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Subprime home loans: don't panic

As serious as the mortgage situation is, there are good reasons why the sky is not likely to fall.

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Amid anxiety over subprime mortgages, perspective is sorely needed. There is no denying, of course, that subprime defaults and delinquencies carry risks that will hang over the economy and its financial markets until well into 2008. But there is also no denying that there is much in the situation to blunt the subprime impact. Serious as the mortgage situation is, probabilities still suggest that the sky will not fall.

The mortgage statistics are certainly striking. According to the Mortgage Bankers Association, delinquencies on mortgages of all types rose to 4.95 percent of outstanding mortgages during the fourth quarter of 2006, the latest period for which complete data is available. That rate is up from 4.67 percent in the third quarter and is the highest rate since the second quarter of 2003. Also during the fourth quarter of 2006, actual foreclosures on all mortgages rose to about 1 percent of all outstanding mortgages, an all-time high and up from about 0.9 percent during the previous quarter. In the naturally more vulnerable subprime area, delinquency rates climbed to 13.33 percent in that period, up from 12.56 percent in the previous quarter. Foreclosures in this area rose to 4.53 percent of such loans outstanding, up from 4.35 percent during the third quarter.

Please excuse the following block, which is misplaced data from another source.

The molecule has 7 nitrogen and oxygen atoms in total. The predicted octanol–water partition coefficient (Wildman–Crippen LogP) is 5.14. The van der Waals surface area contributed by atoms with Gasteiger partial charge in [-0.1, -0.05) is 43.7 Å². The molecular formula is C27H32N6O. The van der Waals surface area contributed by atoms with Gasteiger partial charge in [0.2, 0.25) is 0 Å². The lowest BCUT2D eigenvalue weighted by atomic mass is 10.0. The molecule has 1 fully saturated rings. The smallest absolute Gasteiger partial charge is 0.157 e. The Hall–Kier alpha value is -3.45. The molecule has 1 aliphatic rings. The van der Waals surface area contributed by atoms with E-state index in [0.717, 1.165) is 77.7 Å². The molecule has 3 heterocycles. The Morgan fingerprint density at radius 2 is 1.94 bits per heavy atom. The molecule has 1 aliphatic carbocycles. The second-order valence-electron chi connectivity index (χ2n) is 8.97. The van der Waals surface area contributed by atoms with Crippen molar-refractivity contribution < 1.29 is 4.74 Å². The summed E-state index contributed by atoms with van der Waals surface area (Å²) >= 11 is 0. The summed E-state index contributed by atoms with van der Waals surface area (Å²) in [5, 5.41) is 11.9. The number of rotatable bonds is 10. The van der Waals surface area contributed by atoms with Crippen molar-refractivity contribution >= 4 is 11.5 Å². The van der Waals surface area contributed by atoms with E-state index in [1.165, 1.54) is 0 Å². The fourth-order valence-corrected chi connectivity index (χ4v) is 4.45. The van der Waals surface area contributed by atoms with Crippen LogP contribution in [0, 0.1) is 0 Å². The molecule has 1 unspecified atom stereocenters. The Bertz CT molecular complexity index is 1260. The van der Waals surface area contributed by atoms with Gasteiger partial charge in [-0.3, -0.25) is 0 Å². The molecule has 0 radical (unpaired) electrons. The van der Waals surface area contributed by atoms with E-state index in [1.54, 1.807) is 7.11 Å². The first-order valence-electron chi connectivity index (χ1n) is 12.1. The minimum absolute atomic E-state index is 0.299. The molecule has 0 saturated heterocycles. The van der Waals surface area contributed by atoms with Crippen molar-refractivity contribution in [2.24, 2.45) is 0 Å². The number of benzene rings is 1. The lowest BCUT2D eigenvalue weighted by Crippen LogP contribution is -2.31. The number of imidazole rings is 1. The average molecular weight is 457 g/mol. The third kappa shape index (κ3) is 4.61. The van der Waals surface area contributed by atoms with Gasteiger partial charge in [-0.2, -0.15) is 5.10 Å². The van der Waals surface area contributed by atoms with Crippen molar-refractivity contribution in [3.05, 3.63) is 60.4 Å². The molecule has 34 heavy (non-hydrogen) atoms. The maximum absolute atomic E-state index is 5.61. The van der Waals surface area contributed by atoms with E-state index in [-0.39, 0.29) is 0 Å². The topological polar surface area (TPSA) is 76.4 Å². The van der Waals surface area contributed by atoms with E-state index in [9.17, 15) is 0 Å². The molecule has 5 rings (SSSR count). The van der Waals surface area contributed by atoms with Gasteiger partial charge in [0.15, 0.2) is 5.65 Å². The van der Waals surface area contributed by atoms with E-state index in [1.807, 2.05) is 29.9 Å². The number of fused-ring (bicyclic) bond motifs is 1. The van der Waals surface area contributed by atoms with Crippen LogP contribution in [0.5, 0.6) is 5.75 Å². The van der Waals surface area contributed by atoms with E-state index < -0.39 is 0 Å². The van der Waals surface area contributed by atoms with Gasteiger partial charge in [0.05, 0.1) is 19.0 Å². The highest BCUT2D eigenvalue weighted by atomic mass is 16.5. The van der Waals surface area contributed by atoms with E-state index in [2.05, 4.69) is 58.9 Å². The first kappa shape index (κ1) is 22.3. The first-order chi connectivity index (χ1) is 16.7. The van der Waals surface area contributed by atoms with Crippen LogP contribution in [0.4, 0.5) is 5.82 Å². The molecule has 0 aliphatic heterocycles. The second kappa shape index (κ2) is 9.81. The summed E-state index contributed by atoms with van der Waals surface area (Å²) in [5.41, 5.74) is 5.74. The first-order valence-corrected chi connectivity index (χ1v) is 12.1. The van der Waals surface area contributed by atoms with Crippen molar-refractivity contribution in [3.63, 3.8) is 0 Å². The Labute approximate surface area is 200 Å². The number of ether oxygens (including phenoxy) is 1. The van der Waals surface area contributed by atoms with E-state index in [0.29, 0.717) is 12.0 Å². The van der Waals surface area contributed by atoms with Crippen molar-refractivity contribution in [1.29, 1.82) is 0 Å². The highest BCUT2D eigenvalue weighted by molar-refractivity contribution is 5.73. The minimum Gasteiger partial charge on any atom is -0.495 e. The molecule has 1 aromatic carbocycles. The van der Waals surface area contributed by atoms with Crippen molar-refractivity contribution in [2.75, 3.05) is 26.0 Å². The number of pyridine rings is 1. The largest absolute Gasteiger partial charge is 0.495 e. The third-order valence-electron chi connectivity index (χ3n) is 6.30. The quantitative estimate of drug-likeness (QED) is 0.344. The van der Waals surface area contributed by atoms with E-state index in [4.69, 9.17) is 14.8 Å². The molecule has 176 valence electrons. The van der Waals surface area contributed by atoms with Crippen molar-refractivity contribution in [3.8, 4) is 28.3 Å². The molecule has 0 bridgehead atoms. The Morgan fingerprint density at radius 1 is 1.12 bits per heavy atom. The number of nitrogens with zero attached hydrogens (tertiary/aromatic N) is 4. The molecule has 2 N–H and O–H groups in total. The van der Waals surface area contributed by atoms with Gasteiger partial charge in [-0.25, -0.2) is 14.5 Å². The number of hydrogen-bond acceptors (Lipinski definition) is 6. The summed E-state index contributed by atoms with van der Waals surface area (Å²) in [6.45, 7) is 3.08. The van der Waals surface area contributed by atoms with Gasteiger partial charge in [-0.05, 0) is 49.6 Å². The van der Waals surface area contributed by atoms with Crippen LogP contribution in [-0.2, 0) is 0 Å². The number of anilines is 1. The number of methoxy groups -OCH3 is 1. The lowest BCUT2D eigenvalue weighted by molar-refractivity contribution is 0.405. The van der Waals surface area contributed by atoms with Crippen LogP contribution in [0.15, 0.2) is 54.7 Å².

In the financial sphere, these reports have raised fears that the problems of mortgage lenders will spread to those institutions that lend to subprime lenders and to those individuals and institutions who own mortgage-backed bonds that include subprime exposure. Compounding these financial considerations are fears that foreclosures will depress the housing market even more than it is by adding to an already large inventory of unsold houses, which the National Association of Realtors estimates at already 4 million dwellings, up almost 20 percent from a year ago. Combined, these potential problems threaten to create a situation in which problems in finance and the housing market feed each other and drag down both areas in a kind of vicious cycle.


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